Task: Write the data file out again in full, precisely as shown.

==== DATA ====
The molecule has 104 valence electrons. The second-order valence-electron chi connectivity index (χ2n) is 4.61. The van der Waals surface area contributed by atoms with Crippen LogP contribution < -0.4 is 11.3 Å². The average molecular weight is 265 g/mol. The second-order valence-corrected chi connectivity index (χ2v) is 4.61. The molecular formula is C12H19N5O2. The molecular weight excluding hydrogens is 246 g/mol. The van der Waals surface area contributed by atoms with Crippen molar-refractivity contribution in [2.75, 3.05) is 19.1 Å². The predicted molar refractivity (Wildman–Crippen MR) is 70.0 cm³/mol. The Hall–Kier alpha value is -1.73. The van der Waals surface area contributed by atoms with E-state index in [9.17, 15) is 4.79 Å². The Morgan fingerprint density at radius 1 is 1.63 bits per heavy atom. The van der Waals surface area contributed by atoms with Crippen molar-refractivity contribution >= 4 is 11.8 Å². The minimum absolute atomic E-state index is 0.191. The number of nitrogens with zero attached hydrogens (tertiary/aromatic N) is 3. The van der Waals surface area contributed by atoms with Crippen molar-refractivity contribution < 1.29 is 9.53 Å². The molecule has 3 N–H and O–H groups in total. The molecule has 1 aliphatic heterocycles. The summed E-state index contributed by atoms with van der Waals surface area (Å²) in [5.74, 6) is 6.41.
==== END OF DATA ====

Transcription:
The molecule has 104 valence electrons. The second-order valence-electron chi connectivity index (χ2n) is 4.61. The van der Waals surface area contributed by atoms with Crippen LogP contribution < -0.4 is 11.3 Å². The average molecular weight is 265 g/mol. The second-order valence-corrected chi connectivity index (χ2v) is 4.61. The molecular formula is C12H19N5O2. The molecular weight excluding hydrogens is 246 g/mol. The van der Waals surface area contributed by atoms with Crippen molar-refractivity contribution in [2.75, 3.05) is 19.1 Å². The predicted molar refractivity (Wildman–Crippen MR) is 70.0 cm³/mol. The Hall–Kier alpha value is -1.73. The van der Waals surface area contributed by atoms with E-state index in [9.17, 15) is 4.79 Å². The Morgan fingerprint density at radius 1 is 1.63 bits per heavy atom. The van der Waals surface area contributed by atoms with Crippen molar-refractivity contribution >= 4 is 11.8 Å². The minimum absolute atomic E-state index is 0.191. The number of nitrogens with zero attached hydrogens (tertiary/aromatic N) is 3. The van der Waals surface area contributed by atoms with Crippen molar-refractivity contribution < 1.29 is 9.53 Å². The molecule has 3 N–H and O–H groups in total. The molecule has 1 aliphatic heterocycles. The summed E-state index contributed by atoms with van der Waals surface area (Å²) in [5.74, 6) is 6.41.